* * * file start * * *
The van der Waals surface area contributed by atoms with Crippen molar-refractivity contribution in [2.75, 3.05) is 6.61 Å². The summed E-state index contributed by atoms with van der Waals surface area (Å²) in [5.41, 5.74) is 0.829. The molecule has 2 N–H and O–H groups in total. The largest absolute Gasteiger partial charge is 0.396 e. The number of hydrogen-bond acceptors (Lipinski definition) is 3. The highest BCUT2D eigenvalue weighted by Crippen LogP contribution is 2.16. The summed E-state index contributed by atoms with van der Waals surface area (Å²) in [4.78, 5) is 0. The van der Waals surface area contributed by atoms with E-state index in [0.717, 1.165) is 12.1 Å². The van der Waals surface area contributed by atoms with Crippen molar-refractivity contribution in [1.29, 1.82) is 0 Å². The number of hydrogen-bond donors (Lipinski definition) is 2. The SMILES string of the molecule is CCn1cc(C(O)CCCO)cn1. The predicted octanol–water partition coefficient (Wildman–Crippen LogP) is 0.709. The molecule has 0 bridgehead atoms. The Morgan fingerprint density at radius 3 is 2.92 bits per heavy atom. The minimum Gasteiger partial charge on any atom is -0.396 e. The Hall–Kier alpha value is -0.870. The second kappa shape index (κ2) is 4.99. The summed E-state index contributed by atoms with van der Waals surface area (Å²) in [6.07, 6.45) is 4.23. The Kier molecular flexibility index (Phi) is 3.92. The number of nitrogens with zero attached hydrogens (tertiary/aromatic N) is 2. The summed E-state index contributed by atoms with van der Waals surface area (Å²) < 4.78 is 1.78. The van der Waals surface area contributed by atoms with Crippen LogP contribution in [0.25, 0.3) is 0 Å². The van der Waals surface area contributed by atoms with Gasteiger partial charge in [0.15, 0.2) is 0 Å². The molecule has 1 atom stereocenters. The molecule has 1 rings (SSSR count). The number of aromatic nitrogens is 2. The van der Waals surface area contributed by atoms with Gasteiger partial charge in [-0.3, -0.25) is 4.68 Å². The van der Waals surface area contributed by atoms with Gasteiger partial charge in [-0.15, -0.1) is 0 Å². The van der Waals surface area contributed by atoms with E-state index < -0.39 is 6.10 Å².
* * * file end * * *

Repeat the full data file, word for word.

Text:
The van der Waals surface area contributed by atoms with Crippen molar-refractivity contribution in [2.75, 3.05) is 6.61 Å². The summed E-state index contributed by atoms with van der Waals surface area (Å²) in [5.41, 5.74) is 0.829. The molecule has 2 N–H and O–H groups in total. The largest absolute Gasteiger partial charge is 0.396 e. The number of hydrogen-bond acceptors (Lipinski definition) is 3. The highest BCUT2D eigenvalue weighted by Crippen LogP contribution is 2.16. The summed E-state index contributed by atoms with van der Waals surface area (Å²) in [4.78, 5) is 0. The van der Waals surface area contributed by atoms with E-state index in [0.717, 1.165) is 12.1 Å². The van der Waals surface area contributed by atoms with Crippen molar-refractivity contribution in [1.29, 1.82) is 0 Å². The number of hydrogen-bond donors (Lipinski definition) is 2. The SMILES string of the molecule is CCn1cc(C(O)CCCO)cn1. The predicted octanol–water partition coefficient (Wildman–Crippen LogP) is 0.709. The molecule has 0 bridgehead atoms. The Morgan fingerprint density at radius 3 is 2.92 bits per heavy atom. The minimum Gasteiger partial charge on any atom is -0.396 e. The Hall–Kier alpha value is -0.870. The second kappa shape index (κ2) is 4.99. The summed E-state index contributed by atoms with van der Waals surface area (Å²) in [6.07, 6.45) is 4.23. The Kier molecular flexibility index (Phi) is 3.92. The number of nitrogens with zero attached hydrogens (tertiary/aromatic N) is 2. The summed E-state index contributed by atoms with van der Waals surface area (Å²) < 4.78 is 1.78. The van der Waals surface area contributed by atoms with Crippen LogP contribution in [0.25, 0.3) is 0 Å². The van der Waals surface area contributed by atoms with Gasteiger partial charge in [0.15, 0.2) is 0 Å². The molecule has 1 atom stereocenters. The molecule has 1 rings (SSSR count). The number of aromatic nitrogens is 2. The van der Waals surface area contributed by atoms with Gasteiger partial charge in [-0.3, -0.25) is 4.68 Å². The van der Waals surface area contributed by atoms with Gasteiger partial charge in [-0.15, -0.1) is 0 Å². The van der Waals surface area contributed by atoms with E-state index < -0.39 is 6.10 Å².